Type III  is distinguished among the other classifications as being the "Progressive Deforming" type, wherein a neonate presents with mild symptoms at birth and develops  the aforementioned symptoms throughout life.  Lifespan may be normal, albeit with severe physical handicapping.

Type IV

1. Collagen quantity is sufficient but is not of a high enough quality
2. Bones fracture easily, especially before puberty
3. Short stature, spinal curvature and barrel-shaped rib cage
4. Bone deformity is mild to moderate
5. Early loss of hearing

Similar to Type I,  Type IV can be further subclassified into types IVA and IVB characterized by absence (IVA) or presence (IVB) of dentinogenesis imperfecta.

Type V

Same clinical features as Type IV.  Distinguished histologically by "mesh-like" bone appearance.  Further characterized by the "V Triad" consisting of  a) radio-opaque band adjacent to growth plates, b) hypertrophic calluses at fracture sites, and c) calcification of the radio-ulnar interosseous membrane.
OI Type V leads to calcification of the membrane between the two forearm bones, making it difficult to turn the wrist.  Another symptom is abnormally large amounts of repair tissue (hyperplasic callus) at the site of fractures.  At the present time, the cause for Type V  is unknown, though doctors have determined that it is inherited.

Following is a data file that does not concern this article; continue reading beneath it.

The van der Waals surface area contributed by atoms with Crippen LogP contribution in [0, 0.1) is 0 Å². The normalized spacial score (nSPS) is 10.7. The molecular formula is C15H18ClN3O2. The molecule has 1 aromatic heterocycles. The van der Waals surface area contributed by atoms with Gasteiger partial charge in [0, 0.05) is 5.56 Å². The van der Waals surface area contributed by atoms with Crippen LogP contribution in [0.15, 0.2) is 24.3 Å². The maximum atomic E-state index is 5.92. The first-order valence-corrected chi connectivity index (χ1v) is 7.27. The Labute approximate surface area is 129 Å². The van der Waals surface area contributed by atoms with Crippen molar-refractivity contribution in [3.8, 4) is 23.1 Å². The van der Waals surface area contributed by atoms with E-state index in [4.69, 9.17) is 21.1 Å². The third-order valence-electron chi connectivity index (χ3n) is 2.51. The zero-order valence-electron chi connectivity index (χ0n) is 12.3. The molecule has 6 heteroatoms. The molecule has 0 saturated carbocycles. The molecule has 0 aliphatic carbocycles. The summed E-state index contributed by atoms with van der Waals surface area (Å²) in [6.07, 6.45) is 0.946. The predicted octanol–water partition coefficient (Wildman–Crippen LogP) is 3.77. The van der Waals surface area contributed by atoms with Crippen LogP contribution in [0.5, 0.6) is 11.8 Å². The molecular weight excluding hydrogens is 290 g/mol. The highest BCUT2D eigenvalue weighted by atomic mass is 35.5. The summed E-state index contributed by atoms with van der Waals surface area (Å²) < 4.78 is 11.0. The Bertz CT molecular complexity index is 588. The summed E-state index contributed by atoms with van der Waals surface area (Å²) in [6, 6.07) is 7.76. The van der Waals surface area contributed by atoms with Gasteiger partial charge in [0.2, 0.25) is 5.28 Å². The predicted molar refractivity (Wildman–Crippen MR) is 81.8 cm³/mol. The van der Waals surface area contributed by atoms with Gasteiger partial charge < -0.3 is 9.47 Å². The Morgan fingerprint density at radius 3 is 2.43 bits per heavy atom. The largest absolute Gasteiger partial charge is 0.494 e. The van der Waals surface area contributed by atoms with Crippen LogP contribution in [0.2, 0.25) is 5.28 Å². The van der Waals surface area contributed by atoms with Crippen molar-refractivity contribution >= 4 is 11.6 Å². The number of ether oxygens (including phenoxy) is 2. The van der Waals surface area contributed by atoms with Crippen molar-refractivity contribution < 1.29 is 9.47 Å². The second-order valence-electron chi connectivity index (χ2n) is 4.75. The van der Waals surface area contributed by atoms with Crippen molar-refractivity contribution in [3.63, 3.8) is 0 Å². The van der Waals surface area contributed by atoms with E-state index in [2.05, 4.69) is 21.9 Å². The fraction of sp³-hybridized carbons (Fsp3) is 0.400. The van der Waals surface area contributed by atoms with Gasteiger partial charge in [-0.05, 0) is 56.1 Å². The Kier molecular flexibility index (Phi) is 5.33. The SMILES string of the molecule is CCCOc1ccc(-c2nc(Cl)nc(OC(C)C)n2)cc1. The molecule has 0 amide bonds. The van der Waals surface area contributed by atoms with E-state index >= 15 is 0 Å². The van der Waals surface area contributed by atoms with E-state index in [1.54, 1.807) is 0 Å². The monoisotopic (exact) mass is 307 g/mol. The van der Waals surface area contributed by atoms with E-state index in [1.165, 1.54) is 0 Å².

Type VI

Same clinical features as Type IV. Distinguished histologically by "fish-scale" bone appearance.

Type VII

In 2005 a recessive form called "Type VII" was discovered (Phenotype severe to lethal).  Thus far it seems to be limited to a First Nations people in Quebec.
Mutations in the gene CRTAP causes this type.

Type VIII

OI caused by mutation in the gene LEPRE1 is classified as type VIII.

Symptoms:

All people with OI have weak bones, which makes them susceptible to fractures.  Persons with OI are usually below average height ( short stature).  However, the severity of the disease varies greatly.